Pancreatic-cancer screening still a no-go, according to task force

By Megan Brooks

NEW YORK (Reuters Health) - 6/8/2019

The U.S. Preventive Services Task Force (USPSTF) continues to advise against routine screening for pancreatic cancer in asymptomatic adults.

This grade "D" recommendation, in today's JAMA, reaffirms 2004 advice from the task force. A "D" recommendation means there is "moderate or high certainty" that the service has no net benefit or that the harms outweigh the benefits.

To update the 2004 recommendation, the task force reviewed the latest evidence on the benefits and harms of screening for pancreatic cancer, the diagnostic accuracy of screening tests for pancreatic cancer, and the benefits and harms of treatment of screen-detected or asymptomatic pancreatic cancer.

They found no evidence on the accuracy of imaging-based screening tests (computed tomography scan, magnetic resonance imaging or endoscopic ultrasonography) for detecting pancreatic cancer.

Pancreatic cancer is a condition that is "begging for more research," USPSTF member Dr. Chyke Doubeni said in a JAMA podcast. "It's a relatively uncommon cancer affecting about 13 out of 100,000 people a year," he explained, "but the prognosis is poor."

The task force also found no evidence that screening for pancreatic cancer or treatment of screen-detected pancreatic cancer improves disease-specific morbidity or mortality, or all-cause mortality.

There is adequate evidence, they say, that the magnitude of the benefits of screening for pancreatic cancer in asymptomatic adults are "no greater than small" and that the potential harms are "at least moderate."

Therefore, the task force concludes that there is "no new evidence that warrants a change in the prior D recommendation and reaffirms its previous conclusion that the potential benefits of screening for pancreatic cancer in asymptomatic adults do not outweigh the potential harms."

"This recommendation," Dr. Doubeni emphasized, "is for people who do not have signs or symptoms or any high-risk condition, including family history but also genetic conditions that would put them at high risk for having pancreatic cancer."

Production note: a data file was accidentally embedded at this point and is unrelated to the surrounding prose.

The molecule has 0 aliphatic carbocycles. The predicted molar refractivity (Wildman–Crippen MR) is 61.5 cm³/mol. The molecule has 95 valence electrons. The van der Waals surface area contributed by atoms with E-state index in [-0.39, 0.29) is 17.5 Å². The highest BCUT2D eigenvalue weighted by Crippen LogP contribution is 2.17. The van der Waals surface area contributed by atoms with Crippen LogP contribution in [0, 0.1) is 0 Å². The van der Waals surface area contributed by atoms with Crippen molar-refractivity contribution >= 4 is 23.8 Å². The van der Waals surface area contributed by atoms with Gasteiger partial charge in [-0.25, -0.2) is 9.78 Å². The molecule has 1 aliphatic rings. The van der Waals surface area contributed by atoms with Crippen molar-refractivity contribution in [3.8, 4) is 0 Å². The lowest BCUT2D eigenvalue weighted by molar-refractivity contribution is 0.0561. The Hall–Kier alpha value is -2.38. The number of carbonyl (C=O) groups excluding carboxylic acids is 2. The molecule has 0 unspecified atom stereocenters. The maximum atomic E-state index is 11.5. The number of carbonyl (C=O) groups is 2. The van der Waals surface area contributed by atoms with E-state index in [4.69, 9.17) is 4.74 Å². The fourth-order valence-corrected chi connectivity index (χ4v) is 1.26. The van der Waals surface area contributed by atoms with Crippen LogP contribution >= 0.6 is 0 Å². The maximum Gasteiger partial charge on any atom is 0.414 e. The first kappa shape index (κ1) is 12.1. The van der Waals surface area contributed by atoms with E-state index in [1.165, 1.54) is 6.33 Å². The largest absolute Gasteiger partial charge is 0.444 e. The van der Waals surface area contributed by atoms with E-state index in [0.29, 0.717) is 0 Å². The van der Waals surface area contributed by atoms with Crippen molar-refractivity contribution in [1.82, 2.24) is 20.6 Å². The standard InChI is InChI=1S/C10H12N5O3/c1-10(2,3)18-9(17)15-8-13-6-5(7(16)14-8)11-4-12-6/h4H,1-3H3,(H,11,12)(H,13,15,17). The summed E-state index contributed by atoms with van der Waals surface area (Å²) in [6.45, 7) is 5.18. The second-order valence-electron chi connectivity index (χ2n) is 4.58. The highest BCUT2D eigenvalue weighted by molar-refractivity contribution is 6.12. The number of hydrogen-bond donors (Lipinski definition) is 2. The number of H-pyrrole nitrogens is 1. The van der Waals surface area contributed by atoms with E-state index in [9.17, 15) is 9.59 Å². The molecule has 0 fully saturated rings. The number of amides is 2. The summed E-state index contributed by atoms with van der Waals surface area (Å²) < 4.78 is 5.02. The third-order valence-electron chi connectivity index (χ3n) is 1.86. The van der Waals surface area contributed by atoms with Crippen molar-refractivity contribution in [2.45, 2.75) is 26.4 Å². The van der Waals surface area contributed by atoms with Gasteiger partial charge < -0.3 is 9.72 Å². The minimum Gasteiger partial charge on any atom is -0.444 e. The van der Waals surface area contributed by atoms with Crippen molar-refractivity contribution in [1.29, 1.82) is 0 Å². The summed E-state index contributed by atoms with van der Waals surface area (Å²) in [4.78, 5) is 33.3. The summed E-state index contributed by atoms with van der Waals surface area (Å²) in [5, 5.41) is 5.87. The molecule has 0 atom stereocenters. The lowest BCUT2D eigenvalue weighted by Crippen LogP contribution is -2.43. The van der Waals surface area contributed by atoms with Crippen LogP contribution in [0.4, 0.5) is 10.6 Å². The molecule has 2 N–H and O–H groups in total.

Pancreatic-cancer screening faces "significant challenges," write the authors of an editorial in JAMA. "The disease is relatively rare, and the pretest probability in the general population is therefore very low. Even an extremely specific screening test (99% specificity) will generate a large number of false positives when applied to the general population."

Yet, at the same time, Dr. Ralph Hruban from Johns Hopkins in Baltimore and Dr. Keith Lillimoe from MassGeneral Hospital in Boston say the future for pancreatic screening looks "extraordinarily bright, with considerable advances and substantial opportunities on the near horizon."

"One can easily imagine the day in which high-risk individuals will be screened using new molecular-based technologies," the editorial writers say. "In parallel, all abdominal imaging will be scanned using deep learning and other approaches to identify subtle changes in the pancreas. Individuals found to have a precancer will not undergo invasive surgery but instead will receive a therapeutic vaccine that will selectively kill the precancerous lesion before it has the opportunity to progress to invasive carcinoma."

"This vision is not that far off," Drs. Hruban and Lillimoe write. "Early results from the Cancer of the Pancreas Screening (CAPS) trial, led by Canto et al, suggest that screen-detected pancreatic cancers are smaller and have a better prognosis than cancers detected because the patients were symptomatic. This is a critical advance because it suggests that down staging, and therefore real benefit, is possible."

"We are optimistic. Although the student may be getting a grade of D, this student deserves an A for effort, and we see a most improved award on the near horizon," they conclude.

SOURCE: http://bit.ly/2M5uuBm, http://bit.ly/2M5uKQQ, http://bit.ly/2M3z8Qb and http://bit.ly/2M3ziHo

JAMA 2019.

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